AUBURN — St. Dominic Academy President Timothy Gallic is well aware of the sharp spike in COVID-19 cases across the nation, but he said St. Dom’s has taken the necessary safety precautions to resume in-school classes in September.

“We are planning on opening in a safe and consistent manner where students can learn and thrive,” Gallic said. “We are also taking steps to insure the needs of our students and staff are taken care of.

“The rise in cases requires us to take careful stock of the situation,” he said. “If cases rise in Maine, our plans still should work. We will have daily checks of health and will work with parents for self reporting each week so we can better track any cases that might appear, their extent and tailor our response to meet the need.”

Superintendent of Maine Catholic Schools Marianne Pelletier said in a letter dated June 22 that all their schools will resume a five-day schedule because, “Despite the outstanding efforts of our schools to carry out distance learning, we recognize that nothing can fully replace the value of relationships established in the classroom between students and teachers, and students and their classmates. We believe and recognize that learning and formation are at their best when occurring in a classroom.”

Gallic said a few parents have chosen to not have their children return to St. Dom’s.

“We have had a few parents express concern about enrollment, but so only a very few have preemptively stated they will not come back,” Gallic said. “Most of the parents, like us, are carefully monitoring the situation.”

Gallic added that students will be encouraged to wear masks at the junior high and high school, but St. Dom’s will not stagger their days.

“Our staff will start with face shields and keeping everyone as socially distant as possible,” Gallic said. “We are fortunate not to have to stagger days.

 “We are setting up one-direction travel in our halls,  and we have spaced lunch. We have moved to prepared and packaged meals, and allowed the use of the outside for recess as long as weather allows. Hand sanitation stations are being installed and our medical response is being increased. We are initiating a thorough disinfectant procedure that will sanitize our building continuously,” he said.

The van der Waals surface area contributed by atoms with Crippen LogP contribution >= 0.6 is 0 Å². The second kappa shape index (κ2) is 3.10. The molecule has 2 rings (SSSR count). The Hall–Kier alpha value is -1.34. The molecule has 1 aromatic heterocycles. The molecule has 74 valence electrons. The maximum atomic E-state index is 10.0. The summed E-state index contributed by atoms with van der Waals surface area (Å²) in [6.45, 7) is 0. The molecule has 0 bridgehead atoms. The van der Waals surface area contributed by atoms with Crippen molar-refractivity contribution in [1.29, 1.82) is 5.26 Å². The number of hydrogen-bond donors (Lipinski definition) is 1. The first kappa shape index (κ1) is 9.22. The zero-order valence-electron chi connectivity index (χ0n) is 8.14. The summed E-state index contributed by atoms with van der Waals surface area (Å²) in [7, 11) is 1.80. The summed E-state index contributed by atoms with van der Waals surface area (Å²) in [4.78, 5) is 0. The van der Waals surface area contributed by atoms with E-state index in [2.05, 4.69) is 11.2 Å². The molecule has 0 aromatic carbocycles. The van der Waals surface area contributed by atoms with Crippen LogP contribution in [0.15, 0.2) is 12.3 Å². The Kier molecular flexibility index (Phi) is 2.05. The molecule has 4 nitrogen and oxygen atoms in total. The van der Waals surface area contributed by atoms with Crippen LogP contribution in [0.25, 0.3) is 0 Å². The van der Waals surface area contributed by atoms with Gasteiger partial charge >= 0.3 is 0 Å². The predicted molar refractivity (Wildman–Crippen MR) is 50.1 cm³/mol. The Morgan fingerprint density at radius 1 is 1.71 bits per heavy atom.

According to Pelletier’s letter, the Diocese of Portland schools will be following CDC guidelines including ordering additional cleaning supplies and having extra staff on hand.

Gallic said there are emergency plans in place should there be a COVID-19 outbreak at St. Dom’s.

“When we shut down the schools, the experts told us it was not to prevent us from getting COVID but to slow its spread,” Gallic said. “Should this happen and we have an outbreak, we will move to remote learning while we assess the situation and tailor our response effectively.

“Making sure students are healthy is our main goal. Each student will be evaluated as they enter the school, and if needed, they will be sent for testing,” he said.

“We believe our small class sizes, coupled with the support of our parents and the school community, will allow for the safe reopening of our buildings,” Pelletier said in the letter. “The capabilities of health officials and health care providers in Maine to test and track the virus have greatly improved, and health experts have a better understanding of how to mitigate the spread of COVID-19.”

When students return this fall, they will also notice some staff changes at St. Dom’s.

Asked if the high school hired a new principal, Gallic said “I will be president of the school and will also be running the high school.”

J.P. Yorkey will be filling two positions at the school. “Mr. Yorkey will be the middle school principal and also function as the schools’ AD (athletic director),” Gallic said, replacing Dan Campbell. 

Other new hires include: College and academic adviser Jeff McAdams; high school social studies teacher Steve Shukie; high school/middle school French teacher Andrew Barnes, and student services administrator Trish Suckow.


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